UAW president Shawn Fain appeared on CNN early Tuesday evening, less than 24 hours before Mr Trump was set to arrive, and just a short time after he had joined the incumbent president of the United States, Joe Biden, on the picket line in a historic moment for American labour.

“I don't think the man has any bit of care about what our workers stand for, what the working class stands for,” Mr Fain said, dismissing Mr Trump outright. “He serves a billionaire class.”

“I find [it a] pathetic irony that the former president is going to have a rally for union members at a non-union business,” Mr Fain added.

Donald Trump and the pro-union right?

Yes, it’s an inherent contradiction. But since when has that mattered in Trumpworld?

The idea of a Republican heading to the Midwest to fight for votes among union workers is almost comical. The GOP has proudly and openly opposed just about every pro-union piece of legislation on the national stage in recent memory. Ronald Reagan’s decision to break the strike on air traffic controllers is still the party’s most famous labour-related position of the past half-century.

While many Republicans around the country continue to cling to that old-school corporatist mindset — Sen Tim Scott, another 2024 primary contender, called for companies to fire striking autoworkers and restaff — Donald Trump’s apparent play for the union vote is leaving many in a confusing place.

Take Josh Hawley, who in 2015 tweeted that it was “time for an end to union-backed candidates in the GOP”, has now made his latest about-face on a policy issue and appeared on the picket line this week. There, he verged on impersonating a Democrat as he called himself “pro-worker” and stated his support for higher wages for autoworkers.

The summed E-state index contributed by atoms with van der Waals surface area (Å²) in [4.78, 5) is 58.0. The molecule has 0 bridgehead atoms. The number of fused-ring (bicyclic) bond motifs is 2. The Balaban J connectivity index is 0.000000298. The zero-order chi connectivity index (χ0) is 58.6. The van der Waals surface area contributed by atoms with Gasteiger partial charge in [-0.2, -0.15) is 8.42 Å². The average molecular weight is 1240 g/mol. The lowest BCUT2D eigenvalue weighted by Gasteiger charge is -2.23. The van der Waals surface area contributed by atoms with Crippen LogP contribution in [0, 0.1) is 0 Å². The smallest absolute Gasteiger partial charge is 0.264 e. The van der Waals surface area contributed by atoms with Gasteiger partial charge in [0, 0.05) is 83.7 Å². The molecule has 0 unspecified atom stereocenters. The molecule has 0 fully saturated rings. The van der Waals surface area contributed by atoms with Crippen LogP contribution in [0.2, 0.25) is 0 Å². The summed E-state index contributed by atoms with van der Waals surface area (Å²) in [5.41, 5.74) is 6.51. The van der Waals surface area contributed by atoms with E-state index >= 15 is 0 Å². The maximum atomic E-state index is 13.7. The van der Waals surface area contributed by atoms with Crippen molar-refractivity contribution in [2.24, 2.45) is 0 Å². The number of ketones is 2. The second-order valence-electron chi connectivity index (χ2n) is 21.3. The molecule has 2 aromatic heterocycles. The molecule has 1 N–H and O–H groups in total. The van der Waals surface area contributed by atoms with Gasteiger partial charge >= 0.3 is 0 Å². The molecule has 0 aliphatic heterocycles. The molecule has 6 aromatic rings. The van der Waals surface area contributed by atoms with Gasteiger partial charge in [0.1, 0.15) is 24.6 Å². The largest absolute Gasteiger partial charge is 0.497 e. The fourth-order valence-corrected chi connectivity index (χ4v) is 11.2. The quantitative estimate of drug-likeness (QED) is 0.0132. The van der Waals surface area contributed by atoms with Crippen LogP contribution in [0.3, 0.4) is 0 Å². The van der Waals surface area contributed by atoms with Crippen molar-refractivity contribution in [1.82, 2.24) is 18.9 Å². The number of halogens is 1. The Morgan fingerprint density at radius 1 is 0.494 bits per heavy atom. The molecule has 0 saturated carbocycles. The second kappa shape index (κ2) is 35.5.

Then there’s the national Republican Party, which rather than denounce the striking workers or Mr Biden for siding against American corporate interests (the “job creators” that the GOP has championed for decades), chose instead to blame their low pay and working conditions on “Joe Biden's EV policies and destructive inflationary policies”.

Other Republicans have been left wholly unprepared for a labour discussion to take place within the context of a Republican primary. That much was evident in the response from Vivek Ramaswamy, who derided Mr Biden’s visit as a “distraction” and claimed without much explanation that there should instead be a picket line in Washington DC. Whether this was a call for federal workers to strike for higher wages, or merely a ham-fisted expression of hate for federal agencies themselves, it wasn’t clear to anyone, perhaps including the candidate. It also wasn’t clear if he thought Mr Trump’s visit was a distraction too.

When Mr Trump touches down in Michigan on Wednesday, it will be a perfect encapsulation of his effect on the GOP — he will be trying to win a constituency of voters just for the sake of winning, not because the party truly is going to do an about-face and start pushing pro-union policy, or because of any real support for the workers’ demands. And the real baggage from his visit will be borne from the policymakers in his party in Washington, who will be saddled with the burden of forging a coherent message out of his wake.